To head off late-life depression, check your hearing

A new study found that elderly Hispanics with age-related hearing loss had more symptoms of depression; the greater the hearing loss, the greater the risk. The findings suggest that treatment of age-related hearing loss, which is underrecognized and undertreated among all elderly, could be one way to head off late-life depression.

The study was published online in JAMA Otolaryngology-Head & Neck Surgery.

“Most people over age 70 have at least mild hearing loss, yet relatively few are diagnosed, much less treated, for this condition,” says lead author Justin S. Golub, MD, MS, assistant professor of otolaryngology-head & neck surgery at Columbia University Vagelos College of Physicians and Surgeons. “Hearing loss is easy to diagnose and treat, and treatment may be even more important if it can help ease or prevent depression.”

Age-related hearing loss is the third-most common chronic condition in older adults. The condition is known to raise the risk of other conditions, such as cognitive impairment and dementia. But there are few large studies asking whether hearing loss may lead to depression in the elderly — particularly in Hispanics, a group in which depression may be underdiagnosed because of language and cultural barriers.

The researchers analyzed health data from 5,239 individuals over age 50 who were enrolled in the Hispanic Community Health Study/Study of Latinos. Each participant had an audiometric hearing test — an objective way to assess hearing loss — and was screened for depression.

The researchers found that individuals with mild hearing loss were almost twice as likely to have clinically significant symptoms of depression than those with normal hearing. Individuals with severe hearing loss had over four times the odds of having depressive symptoms.

The study looked for an association at a single point in time, so it can’t prove that hearing loss causes depressive symptoms. “That would have to be demonstrated in a prospective, randomized trial,” says Golub. “But it’s understandable how hearing loss could contribute to depressive symptoms. People with hearing loss have trouble communicating and tend to become more socially isolated, and social isolation can lead to depression.”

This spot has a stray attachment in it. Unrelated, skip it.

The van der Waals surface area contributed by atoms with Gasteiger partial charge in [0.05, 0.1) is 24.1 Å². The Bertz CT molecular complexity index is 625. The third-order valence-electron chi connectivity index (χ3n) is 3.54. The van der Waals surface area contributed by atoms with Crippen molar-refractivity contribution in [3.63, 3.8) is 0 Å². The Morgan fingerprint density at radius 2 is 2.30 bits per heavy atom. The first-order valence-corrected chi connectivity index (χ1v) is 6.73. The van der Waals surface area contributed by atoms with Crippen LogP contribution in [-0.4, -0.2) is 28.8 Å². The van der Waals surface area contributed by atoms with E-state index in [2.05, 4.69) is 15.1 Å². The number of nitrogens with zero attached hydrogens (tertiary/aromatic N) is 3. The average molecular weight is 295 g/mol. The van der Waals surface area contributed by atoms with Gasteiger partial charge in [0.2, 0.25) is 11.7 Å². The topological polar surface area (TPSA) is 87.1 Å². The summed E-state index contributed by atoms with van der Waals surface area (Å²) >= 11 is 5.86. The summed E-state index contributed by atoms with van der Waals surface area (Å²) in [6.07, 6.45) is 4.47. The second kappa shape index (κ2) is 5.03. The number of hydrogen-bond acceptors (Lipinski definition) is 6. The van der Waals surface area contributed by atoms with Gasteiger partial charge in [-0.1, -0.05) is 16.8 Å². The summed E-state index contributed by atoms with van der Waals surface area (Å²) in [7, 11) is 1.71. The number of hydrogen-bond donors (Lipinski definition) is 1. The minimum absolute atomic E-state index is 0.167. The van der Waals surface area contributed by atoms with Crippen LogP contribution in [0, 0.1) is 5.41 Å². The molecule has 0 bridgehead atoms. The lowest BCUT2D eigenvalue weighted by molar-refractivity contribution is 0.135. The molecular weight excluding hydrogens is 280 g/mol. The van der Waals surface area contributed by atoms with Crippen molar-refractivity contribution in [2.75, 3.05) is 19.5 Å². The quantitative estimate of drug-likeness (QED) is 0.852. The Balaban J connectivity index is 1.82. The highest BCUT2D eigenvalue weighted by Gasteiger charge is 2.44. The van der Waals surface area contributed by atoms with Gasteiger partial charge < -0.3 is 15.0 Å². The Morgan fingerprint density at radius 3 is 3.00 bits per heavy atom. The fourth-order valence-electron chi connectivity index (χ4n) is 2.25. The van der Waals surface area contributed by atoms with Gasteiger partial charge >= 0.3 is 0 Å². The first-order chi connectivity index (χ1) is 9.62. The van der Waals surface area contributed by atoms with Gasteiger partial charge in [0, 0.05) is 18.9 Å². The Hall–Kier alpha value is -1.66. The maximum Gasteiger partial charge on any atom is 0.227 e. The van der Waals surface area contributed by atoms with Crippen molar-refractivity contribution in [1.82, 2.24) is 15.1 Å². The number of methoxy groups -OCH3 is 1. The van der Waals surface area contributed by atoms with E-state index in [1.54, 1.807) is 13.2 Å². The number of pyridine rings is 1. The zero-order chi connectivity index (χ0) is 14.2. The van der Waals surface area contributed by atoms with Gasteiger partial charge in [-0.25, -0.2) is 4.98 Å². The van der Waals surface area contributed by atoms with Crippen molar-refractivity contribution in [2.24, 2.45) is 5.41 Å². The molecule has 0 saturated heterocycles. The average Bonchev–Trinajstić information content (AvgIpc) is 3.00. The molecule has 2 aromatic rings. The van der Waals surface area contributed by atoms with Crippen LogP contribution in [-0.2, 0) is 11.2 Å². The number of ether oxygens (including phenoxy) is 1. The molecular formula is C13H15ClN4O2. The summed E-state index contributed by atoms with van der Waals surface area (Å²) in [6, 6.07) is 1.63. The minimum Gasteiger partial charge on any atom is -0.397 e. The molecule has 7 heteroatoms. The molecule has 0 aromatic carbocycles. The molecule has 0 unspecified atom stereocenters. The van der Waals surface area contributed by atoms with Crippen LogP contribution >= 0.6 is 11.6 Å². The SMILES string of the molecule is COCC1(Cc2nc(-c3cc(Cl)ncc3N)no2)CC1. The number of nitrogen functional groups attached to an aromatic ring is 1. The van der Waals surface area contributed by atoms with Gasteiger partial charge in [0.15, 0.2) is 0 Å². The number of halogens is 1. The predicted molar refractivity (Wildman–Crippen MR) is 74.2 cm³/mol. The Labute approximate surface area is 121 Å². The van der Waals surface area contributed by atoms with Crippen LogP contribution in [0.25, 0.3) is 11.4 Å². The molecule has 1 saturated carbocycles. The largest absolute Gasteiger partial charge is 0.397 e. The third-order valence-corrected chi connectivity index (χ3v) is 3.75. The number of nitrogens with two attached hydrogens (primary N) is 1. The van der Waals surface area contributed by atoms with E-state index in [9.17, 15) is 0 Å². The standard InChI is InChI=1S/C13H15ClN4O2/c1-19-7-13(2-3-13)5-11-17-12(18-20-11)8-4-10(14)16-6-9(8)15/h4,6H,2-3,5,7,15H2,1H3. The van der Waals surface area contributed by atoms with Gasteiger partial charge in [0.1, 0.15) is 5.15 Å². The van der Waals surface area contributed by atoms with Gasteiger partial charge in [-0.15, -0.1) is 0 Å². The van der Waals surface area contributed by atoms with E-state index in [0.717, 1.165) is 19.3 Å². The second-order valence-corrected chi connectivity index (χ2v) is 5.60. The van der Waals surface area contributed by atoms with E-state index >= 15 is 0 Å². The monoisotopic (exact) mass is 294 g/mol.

Although the study focused on Hispanics, the results could be applied to anyone with age-related hearing loss, according to the researchers. “In general, older individuals should get their hearing tested and consider treatment, if warranted,” says Golub.

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Materials provided by Columbia University Irving Medical Center. Note: Content may be edited for style and length.

NBA teams that come from behind don’t garner more overtime wins

Teams that come from behind do not have a greater chance of winning in overtime, according to Ben-Gurion University of the Negev (BGU) researchers in a study published in the Journal of Economic Psychology, debunking theories of how psychological momentum in sports and in life lead to success.

“People talk about momentum as an indicator for success in business, sports and politics,” says Dr. Elia Morgulev from the BGU Department of Management, Guilford Glazer Faculty of Business and Management. “However, after studying close to 900 tied games with fourth quarter comebacks over 11 National Basketball Association seasons, we found that regardless of momentum, teams with the home advantage and more season wins were more likely to succeed in the five-minute overtime.”

Dr. Morgulev, along with Profs. Ofer H. Azar and Michael Bar-Eli of BGU’s Department of Business Administration, Guilford Glazer Faculty of Business and Management, are the first to analyze the effect of fourth quarter comebacks on overtime performance to address the larger question of whether or not recent success creates enough psychological momentum to make a positive impact on subsequent team and individual performance.